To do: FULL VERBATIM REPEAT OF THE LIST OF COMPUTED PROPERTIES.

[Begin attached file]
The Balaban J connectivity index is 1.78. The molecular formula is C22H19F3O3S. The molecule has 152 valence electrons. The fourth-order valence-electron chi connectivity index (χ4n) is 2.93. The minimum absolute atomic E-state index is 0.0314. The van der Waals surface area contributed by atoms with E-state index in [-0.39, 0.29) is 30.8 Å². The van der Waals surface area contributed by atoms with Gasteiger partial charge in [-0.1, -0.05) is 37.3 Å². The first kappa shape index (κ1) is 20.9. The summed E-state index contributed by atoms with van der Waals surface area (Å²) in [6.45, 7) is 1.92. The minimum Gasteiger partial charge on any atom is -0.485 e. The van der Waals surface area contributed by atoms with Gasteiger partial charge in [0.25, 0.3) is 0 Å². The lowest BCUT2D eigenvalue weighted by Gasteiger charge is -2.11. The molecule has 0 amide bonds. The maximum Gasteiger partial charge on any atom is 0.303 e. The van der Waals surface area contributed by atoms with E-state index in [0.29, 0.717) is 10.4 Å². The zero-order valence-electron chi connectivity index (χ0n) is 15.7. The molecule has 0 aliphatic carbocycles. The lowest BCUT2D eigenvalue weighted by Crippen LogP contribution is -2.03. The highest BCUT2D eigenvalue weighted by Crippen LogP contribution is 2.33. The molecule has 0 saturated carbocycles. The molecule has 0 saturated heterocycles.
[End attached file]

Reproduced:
The Balaban J connectivity index is 1.78. The molecular formula is C22H19F3O3S. The molecule has 152 valence electrons. The fourth-order valence-electron chi connectivity index (χ4n) is 2.93. The minimum absolute atomic E-state index is 0.0314. The van der Waals surface area contributed by atoms with E-state index in [-0.39, 0.29) is 30.8 Å². The van der Waals surface area contributed by atoms with Gasteiger partial charge in [-0.1, -0.05) is 37.3 Å². The first kappa shape index (κ1) is 20.9. The summed E-state index contributed by atoms with van der Waals surface area (Å²) in [6.45, 7) is 1.92. The minimum Gasteiger partial charge on any atom is -0.485 e. The van der Waals surface area contributed by atoms with Gasteiger partial charge in [0.25, 0.3) is 0 Å². The lowest BCUT2D eigenvalue weighted by Gasteiger charge is -2.11. The molecule has 0 amide bonds. The maximum Gasteiger partial charge on any atom is 0.303 e. The van der Waals surface area contributed by atoms with E-state index in [0.29, 0.717) is 10.4 Å². The zero-order valence-electron chi connectivity index (χ0n) is 15.7. The molecule has 0 aliphatic carbocycles. The lowest BCUT2D eigenvalue weighted by Crippen LogP contribution is -2.03. The highest BCUT2D eigenvalue weighted by Crippen LogP contribution is 2.33. The molecule has 0 saturated carbocycles. The molecule has 0 saturated heterocycles.